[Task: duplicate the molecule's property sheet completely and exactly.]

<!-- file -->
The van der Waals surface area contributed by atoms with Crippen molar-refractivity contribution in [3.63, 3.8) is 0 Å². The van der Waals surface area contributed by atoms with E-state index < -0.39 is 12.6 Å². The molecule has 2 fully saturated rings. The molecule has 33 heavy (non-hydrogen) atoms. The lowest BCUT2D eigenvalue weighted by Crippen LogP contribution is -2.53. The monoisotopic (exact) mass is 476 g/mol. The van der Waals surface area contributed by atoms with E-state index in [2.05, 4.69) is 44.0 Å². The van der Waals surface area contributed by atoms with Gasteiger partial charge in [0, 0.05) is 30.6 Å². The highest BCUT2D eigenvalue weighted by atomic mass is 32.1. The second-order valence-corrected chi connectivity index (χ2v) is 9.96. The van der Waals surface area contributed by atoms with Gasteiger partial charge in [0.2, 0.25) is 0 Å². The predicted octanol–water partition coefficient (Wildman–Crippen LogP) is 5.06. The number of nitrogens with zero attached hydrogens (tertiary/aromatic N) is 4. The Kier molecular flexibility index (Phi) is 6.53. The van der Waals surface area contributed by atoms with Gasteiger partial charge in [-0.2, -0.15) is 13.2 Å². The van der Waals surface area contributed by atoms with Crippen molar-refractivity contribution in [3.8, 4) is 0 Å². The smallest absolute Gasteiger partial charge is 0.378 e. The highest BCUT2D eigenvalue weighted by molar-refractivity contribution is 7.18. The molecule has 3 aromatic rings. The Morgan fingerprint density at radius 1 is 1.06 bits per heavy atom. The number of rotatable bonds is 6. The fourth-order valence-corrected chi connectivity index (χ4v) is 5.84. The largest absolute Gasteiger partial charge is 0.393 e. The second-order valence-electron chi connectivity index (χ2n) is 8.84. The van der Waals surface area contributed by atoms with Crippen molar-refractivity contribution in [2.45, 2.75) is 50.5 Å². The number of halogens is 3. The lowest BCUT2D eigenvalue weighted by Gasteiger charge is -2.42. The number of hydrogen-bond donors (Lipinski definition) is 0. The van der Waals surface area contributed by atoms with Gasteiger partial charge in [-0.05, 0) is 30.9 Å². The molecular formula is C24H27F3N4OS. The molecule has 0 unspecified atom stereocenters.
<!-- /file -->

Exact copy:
The van der Waals surface area contributed by atoms with Crippen molar-refractivity contribution in [3.63, 3.8) is 0 Å². The van der Waals surface area contributed by atoms with E-state index < -0.39 is 12.6 Å². The molecule has 2 fully saturated rings. The molecule has 33 heavy (non-hydrogen) atoms. The lowest BCUT2D eigenvalue weighted by Crippen LogP contribution is -2.53. The monoisotopic (exact) mass is 476 g/mol. The van der Waals surface area contributed by atoms with E-state index in [2.05, 4.69) is 44.0 Å². The van der Waals surface area contributed by atoms with Gasteiger partial charge in [0, 0.05) is 30.6 Å². The highest BCUT2D eigenvalue weighted by atomic mass is 32.1. The second-order valence-corrected chi connectivity index (χ2v) is 9.96. The van der Waals surface area contributed by atoms with Gasteiger partial charge in [0.2, 0.25) is 0 Å². The predicted octanol–water partition coefficient (Wildman–Crippen LogP) is 5.06. The number of nitrogens with zero attached hydrogens (tertiary/aromatic N) is 4. The Kier molecular flexibility index (Phi) is 6.53. The van der Waals surface area contributed by atoms with Gasteiger partial charge in [-0.2, -0.15) is 13.2 Å². The van der Waals surface area contributed by atoms with Crippen molar-refractivity contribution in [3.8, 4) is 0 Å². The smallest absolute Gasteiger partial charge is 0.378 e. The highest BCUT2D eigenvalue weighted by molar-refractivity contribution is 7.18. The molecule has 3 aromatic rings. The Morgan fingerprint density at radius 1 is 1.06 bits per heavy atom. The number of rotatable bonds is 6. The fourth-order valence-corrected chi connectivity index (χ4v) is 5.84. The largest absolute Gasteiger partial charge is 0.393 e. The second-order valence-electron chi connectivity index (χ2n) is 8.84. The van der Waals surface area contributed by atoms with Crippen molar-refractivity contribution in [2.45, 2.75) is 50.5 Å². The number of halogens is 3. The lowest BCUT2D eigenvalue weighted by Gasteiger charge is -2.42. The number of hydrogen-bond donors (Lipinski definition) is 0. The van der Waals surface area contributed by atoms with Gasteiger partial charge in [-0.05, 0) is 30.9 Å². The molecular formula is C24H27F3N4OS. The molecule has 0 unspecified atom stereocenters.